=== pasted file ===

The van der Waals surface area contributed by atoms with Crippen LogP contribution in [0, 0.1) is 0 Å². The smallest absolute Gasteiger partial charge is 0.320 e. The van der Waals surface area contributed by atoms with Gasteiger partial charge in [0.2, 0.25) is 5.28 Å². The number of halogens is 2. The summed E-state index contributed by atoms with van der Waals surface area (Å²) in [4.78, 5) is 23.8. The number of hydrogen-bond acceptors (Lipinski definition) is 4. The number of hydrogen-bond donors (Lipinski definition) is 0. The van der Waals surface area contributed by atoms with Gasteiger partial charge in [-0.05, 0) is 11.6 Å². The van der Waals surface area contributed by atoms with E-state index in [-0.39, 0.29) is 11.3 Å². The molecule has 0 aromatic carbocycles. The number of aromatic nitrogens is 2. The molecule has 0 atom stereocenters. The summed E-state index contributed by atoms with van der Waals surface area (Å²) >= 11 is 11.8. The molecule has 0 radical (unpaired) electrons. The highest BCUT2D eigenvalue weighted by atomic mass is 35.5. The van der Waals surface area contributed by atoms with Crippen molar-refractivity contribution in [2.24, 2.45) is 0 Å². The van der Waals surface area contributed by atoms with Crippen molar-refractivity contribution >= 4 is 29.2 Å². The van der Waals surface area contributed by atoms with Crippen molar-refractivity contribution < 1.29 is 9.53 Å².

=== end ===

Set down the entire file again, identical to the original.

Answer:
The van der Waals surface area contributed by atoms with Crippen LogP contribution in [0, 0.1) is 0 Å². The smallest absolute Gasteiger partial charge is 0.320 e. The van der Waals surface area contributed by atoms with Gasteiger partial charge in [0.2, 0.25) is 5.28 Å². The number of halogens is 2. The summed E-state index contributed by atoms with van der Waals surface area (Å²) in [4.78, 5) is 23.8. The number of hydrogen-bond acceptors (Lipinski definition) is 4. The number of hydrogen-bond donors (Lipinski definition) is 0. The van der Waals surface area contributed by atoms with Gasteiger partial charge in [-0.05, 0) is 11.6 Å². The van der Waals surface area contributed by atoms with E-state index in [-0.39, 0.29) is 11.3 Å². The molecule has 0 aromatic carbocycles. The number of aromatic nitrogens is 2. The molecule has 0 atom stereocenters. The summed E-state index contributed by atoms with van der Waals surface area (Å²) >= 11 is 11.8. The molecule has 0 radical (unpaired) electrons. The highest BCUT2D eigenvalue weighted by atomic mass is 35.5. The van der Waals surface area contributed by atoms with Crippen molar-refractivity contribution in [2.24, 2.45) is 0 Å². The van der Waals surface area contributed by atoms with Crippen molar-refractivity contribution >= 4 is 29.2 Å². The van der Waals surface area contributed by atoms with Crippen molar-refractivity contribution < 1.29 is 9.53 Å².